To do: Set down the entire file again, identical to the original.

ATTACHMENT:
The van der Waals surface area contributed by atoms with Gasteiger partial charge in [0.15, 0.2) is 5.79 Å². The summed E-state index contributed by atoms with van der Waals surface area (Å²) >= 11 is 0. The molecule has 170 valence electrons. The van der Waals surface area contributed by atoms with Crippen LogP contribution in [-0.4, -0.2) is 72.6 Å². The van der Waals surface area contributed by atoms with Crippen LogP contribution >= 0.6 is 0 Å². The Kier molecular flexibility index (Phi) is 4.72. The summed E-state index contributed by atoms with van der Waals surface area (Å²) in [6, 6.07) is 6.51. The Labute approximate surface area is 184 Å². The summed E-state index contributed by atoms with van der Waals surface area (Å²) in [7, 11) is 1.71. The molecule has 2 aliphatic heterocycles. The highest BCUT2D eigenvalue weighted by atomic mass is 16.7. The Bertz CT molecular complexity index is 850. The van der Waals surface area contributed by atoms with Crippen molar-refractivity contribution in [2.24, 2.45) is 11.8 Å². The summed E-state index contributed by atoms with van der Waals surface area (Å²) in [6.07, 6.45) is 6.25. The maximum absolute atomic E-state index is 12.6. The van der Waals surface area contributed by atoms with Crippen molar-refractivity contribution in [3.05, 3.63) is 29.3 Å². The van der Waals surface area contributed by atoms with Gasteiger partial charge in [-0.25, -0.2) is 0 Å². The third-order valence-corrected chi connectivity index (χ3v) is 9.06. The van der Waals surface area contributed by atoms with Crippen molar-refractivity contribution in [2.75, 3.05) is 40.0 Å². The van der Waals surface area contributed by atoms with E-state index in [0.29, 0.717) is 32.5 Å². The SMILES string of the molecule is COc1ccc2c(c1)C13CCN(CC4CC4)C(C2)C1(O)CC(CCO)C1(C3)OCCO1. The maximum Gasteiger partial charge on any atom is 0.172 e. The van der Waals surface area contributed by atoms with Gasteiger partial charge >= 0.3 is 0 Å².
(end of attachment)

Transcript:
The van der Waals surface area contributed by atoms with Gasteiger partial charge in [0.15, 0.2) is 5.79 Å². The summed E-state index contributed by atoms with van der Waals surface area (Å²) >= 11 is 0. The molecule has 170 valence electrons. The van der Waals surface area contributed by atoms with Crippen LogP contribution in [-0.4, -0.2) is 72.6 Å². The van der Waals surface area contributed by atoms with Crippen LogP contribution >= 0.6 is 0 Å². The Kier molecular flexibility index (Phi) is 4.72. The summed E-state index contributed by atoms with van der Waals surface area (Å²) in [6, 6.07) is 6.51. The Labute approximate surface area is 184 Å². The summed E-state index contributed by atoms with van der Waals surface area (Å²) in [7, 11) is 1.71. The molecule has 2 aliphatic heterocycles. The highest BCUT2D eigenvalue weighted by atomic mass is 16.7. The Bertz CT molecular complexity index is 850. The van der Waals surface area contributed by atoms with Crippen molar-refractivity contribution in [2.24, 2.45) is 11.8 Å². The summed E-state index contributed by atoms with van der Waals surface area (Å²) in [6.07, 6.45) is 6.25. The maximum absolute atomic E-state index is 12.6. The van der Waals surface area contributed by atoms with Crippen molar-refractivity contribution in [3.05, 3.63) is 29.3 Å². The van der Waals surface area contributed by atoms with Gasteiger partial charge in [-0.25, -0.2) is 0 Å². The third-order valence-corrected chi connectivity index (χ3v) is 9.06. The van der Waals surface area contributed by atoms with Crippen molar-refractivity contribution in [2.75, 3.05) is 40.0 Å². The van der Waals surface area contributed by atoms with E-state index in [0.29, 0.717) is 32.5 Å². The SMILES string of the molecule is COc1ccc2c(c1)C13CCN(CC4CC4)C(C2)C1(O)CC(CCO)C1(C3)OCCO1. The maximum Gasteiger partial charge on any atom is 0.172 e. The van der Waals surface area contributed by atoms with Gasteiger partial charge >= 0.3 is 0 Å².